Smooth muscle was likely involved in tension regulation ancestrally, and may serve to assist lung emptying in fishes and aquatic amphibians, as well as maintain internal lung structure in mammals and birds.



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Experimental analyses have established that in lower vertebrates lungs are ventilated with a buccal pulse pump, which is driven by identical sets of muscles acting in identical patterns in fishes and frogs, and that respiratory and locomotory patterns are coupled, further maximizing the efficiency of mammalian respiration.

The evolution of the terrestrial vertebrates: environmental and physiological considerations.

  • A. Bray
  • Environmental Science, Biology
    Philosophical transactions of the Royal Society of London. Series B, Biological sciences
  • 1985
A new model of tetrapod evolution is proposed in the light of the basic marine origin and character of the ancestors of the tetrapods.


  • C. Gans
  • Environmental Science
    Evolution; international journal of organic evolution
  • 1970
A review of the mechanisms of gas exchange, options available to the transitional forms, and the probability and sequence for the changes that actually occurred suggests that the classical observations on frogs do not by themselves furnish a suitable base for speculations about the behavior and physiology of the earliest amphibians.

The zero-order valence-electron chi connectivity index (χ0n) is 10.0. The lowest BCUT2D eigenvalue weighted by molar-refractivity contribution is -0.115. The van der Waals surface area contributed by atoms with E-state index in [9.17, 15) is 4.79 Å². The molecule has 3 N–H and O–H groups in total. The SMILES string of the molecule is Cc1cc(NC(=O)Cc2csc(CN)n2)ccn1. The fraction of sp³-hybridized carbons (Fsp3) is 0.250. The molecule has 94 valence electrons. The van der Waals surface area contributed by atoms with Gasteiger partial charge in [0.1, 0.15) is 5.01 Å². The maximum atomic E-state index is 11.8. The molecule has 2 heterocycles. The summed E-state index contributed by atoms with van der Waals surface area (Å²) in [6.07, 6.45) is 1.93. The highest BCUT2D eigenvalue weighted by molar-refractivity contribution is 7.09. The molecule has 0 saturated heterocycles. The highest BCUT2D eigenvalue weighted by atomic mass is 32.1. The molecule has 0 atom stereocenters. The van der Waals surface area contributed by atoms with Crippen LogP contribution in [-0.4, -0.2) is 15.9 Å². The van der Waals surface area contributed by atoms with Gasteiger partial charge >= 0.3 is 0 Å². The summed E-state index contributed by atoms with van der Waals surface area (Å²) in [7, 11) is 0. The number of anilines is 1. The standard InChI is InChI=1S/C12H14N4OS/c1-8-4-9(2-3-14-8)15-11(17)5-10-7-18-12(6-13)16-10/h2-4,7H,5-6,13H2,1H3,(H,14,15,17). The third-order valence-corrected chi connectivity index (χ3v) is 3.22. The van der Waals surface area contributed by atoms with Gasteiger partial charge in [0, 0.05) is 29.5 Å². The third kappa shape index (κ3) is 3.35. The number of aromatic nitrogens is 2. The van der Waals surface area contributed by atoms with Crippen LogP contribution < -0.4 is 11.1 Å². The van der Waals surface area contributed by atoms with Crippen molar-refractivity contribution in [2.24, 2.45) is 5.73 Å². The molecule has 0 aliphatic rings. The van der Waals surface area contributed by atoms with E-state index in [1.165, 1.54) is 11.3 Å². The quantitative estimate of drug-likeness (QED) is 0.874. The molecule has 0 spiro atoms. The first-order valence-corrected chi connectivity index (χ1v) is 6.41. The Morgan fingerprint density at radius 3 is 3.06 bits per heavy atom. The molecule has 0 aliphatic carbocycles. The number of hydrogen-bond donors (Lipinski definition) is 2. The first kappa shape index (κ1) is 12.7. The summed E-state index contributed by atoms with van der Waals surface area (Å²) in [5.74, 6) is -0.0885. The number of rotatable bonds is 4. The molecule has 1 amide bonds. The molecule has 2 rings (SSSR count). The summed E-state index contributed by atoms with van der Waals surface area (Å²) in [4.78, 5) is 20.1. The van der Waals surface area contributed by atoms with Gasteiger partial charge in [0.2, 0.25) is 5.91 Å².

Functional anatomy of the hearts of lungfishes and amphibians.

Representatives from all genera of lungfishes and several anurans and urodeles utilizing pulmonary breathing, show a preferential distribution of blood tending to minimize recirculation to the systemic and pulmonary circuits.


  • G. C. Packard
  • Environmental Science
    Evolution; international journal of organic evolution
  • 1974
The theory for a freshwater origin of air-breathing (and lungs) in Paleozoic vertebrates has won wide acceptance and the pervasiveness of the theory is revealed by the fact that certain groups of vertebrates are regarded as having originated in freshwaters, despite the existence of paleontologic evidence to the contrary.


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The extent to which luminal venous blood obviates the need for a coronary circulation and the extent toWhich the coronary circulation supplements the luminal oxygen supply are discussed.

The Evolution of Lung-Gill Bimodal Breathing and the Homology of Vertebrate Respiratory Pumps

A comparative analysis of actinopterygian and sarcoperygian aerial buccal pumps indicates that the primitive pattern of air transfer differs fundamentally between these two clades, suggesting that the independent evolution from different aquatic buCCal pumps may be due to their independent evolution to a single aerialbuccal pump.

9 Air Breathing in Fishes

Acidosis and cardiac muscle contractility: comparative aspects.

  • H. GesserO. Poupa
  • Biology
    Comparative biochemistry and physiology. A, Comparative physiology
  • 1983